Leahy And Sanders Could Lose Key Positions If GOP Takes Over The Senate
Although Vermont doesn’t have a U.S. Senate race this year, the political influence of the state’s two senators could be significantly reduced if the Republicans gain a majority in the Senate.
Right now the Democrats enjoy a 10-vote majority in the U.S. Senate. There are 53 Democrats, and two Independents (including Bernie Sanders) who caucus with the Democrats, and there are 45 GOP members.
It’s believed that there are 11 Senate seats in play around the country this year and the Republicans would need a net gain of six seats to regain control of the Senate.
"This would be quite a loss of prestige for the state." - UVM Political Science professor Garrison Nelson
If this happens, Vermont’s two senators could lose some powerful positions. Currently, Sen. Patrick Leahy is the chairman of the Judiciary committee and he’s a key member of the Appropriations committee. Sen. Bernie Sanders is the chairman of the Veterans Affairs committee.
UVM political science professor Garrison Nelson says Leahy and Sanders have a lot at stake on Election Day.
“It would indicate a decline in prestige and certainly Senator Patrick Leahy would no longer be Senate President Pro Tem and in the presidential line of succession,” said Nelson. “So yes, this would be quite a loss of prestige for the state.”
Nelson believes that House Republicans will increase their majority this year. If they’re successful, he expects the GOP will try to impeach President Obama, particularly if Leahy is no longer the head of the Senate Judiciary committee.
“If the Senate’s controlled by the Republicans they will hold a trial much as they did in 1999 against Bill Clinton,” said Nelson. “And we saw two months of wasted time knowing they didn’t have the votes but nevertheless they sought to embarrass Clinton and delegitimize him.”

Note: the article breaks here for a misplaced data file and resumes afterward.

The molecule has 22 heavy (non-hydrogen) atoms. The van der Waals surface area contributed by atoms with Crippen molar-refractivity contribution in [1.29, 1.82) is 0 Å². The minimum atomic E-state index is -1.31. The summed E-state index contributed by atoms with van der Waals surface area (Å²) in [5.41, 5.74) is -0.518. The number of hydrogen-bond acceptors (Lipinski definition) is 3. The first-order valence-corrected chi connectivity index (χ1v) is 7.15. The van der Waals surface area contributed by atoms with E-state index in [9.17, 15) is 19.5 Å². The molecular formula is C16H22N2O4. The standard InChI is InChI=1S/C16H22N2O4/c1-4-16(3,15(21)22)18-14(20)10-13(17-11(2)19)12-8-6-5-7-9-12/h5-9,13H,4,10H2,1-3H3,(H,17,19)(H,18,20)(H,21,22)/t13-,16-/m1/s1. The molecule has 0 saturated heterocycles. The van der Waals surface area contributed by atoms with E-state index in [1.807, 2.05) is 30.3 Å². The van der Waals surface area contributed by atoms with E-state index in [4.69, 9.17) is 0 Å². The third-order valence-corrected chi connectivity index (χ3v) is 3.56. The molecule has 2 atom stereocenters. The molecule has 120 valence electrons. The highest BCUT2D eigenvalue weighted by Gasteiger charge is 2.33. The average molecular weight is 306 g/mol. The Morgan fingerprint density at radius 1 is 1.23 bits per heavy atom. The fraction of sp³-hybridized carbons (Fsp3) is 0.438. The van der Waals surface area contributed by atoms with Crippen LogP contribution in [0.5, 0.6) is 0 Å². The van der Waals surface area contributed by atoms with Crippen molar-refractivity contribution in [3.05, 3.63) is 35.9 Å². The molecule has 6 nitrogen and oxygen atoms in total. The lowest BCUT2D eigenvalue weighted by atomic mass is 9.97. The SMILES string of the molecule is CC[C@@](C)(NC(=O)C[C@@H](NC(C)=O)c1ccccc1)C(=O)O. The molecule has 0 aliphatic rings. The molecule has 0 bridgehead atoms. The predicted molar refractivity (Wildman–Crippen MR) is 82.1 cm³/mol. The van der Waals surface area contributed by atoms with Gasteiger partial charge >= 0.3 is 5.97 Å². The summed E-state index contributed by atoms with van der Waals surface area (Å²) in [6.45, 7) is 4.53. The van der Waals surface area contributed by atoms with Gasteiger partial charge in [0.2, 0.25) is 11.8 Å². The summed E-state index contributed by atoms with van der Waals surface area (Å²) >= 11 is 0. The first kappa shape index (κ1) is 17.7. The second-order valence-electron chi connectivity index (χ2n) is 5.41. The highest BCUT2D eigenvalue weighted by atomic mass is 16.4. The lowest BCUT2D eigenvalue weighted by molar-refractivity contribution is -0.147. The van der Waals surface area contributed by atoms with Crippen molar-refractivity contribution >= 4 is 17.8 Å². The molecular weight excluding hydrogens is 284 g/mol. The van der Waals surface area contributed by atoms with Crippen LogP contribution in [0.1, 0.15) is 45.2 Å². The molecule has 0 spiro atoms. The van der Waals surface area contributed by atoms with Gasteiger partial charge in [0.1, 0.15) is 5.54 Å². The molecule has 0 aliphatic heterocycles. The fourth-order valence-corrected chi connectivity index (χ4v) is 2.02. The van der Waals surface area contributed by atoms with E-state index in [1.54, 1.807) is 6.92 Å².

Former Middlebury College political science professor Eric Davis says if the Republicans take control of the Senate, Leahy will lose his ability to set the agenda of the Judiciary committee and that includes the review of federal court nominees.
“We saw for example earlier this year Leahy convened a hearing about Citizens United and a possible constitutional amendment to overturn that Supreme Court decision,” said Davis. “If he loses the chair he loses the ability to set the agenda on issues like that.”
Davis says Sanders also has a lot at stake if the Democrats lose control of the Senate because he would no longer be the chairman of the Veterans Affairs committee.
“He has worked closely with the Veterans Administration which obviously has been going through a lot of change in the last couple of years,” said Davis. “He’s a strong supporter of the Veterans health program. He’s also from his point of view as chair of the Veterans committee tried to get some additional funding for veterans programs in Vermont both outpatient programs as well as the VA Hospital in White River Junction.”
In two of the Senate’s 11 battleground states, independent candidates have strong support. This raises the possibility that the Senate could have four independent members in January, and these senators could play a key role in determining which party controls the Senate for the next two years.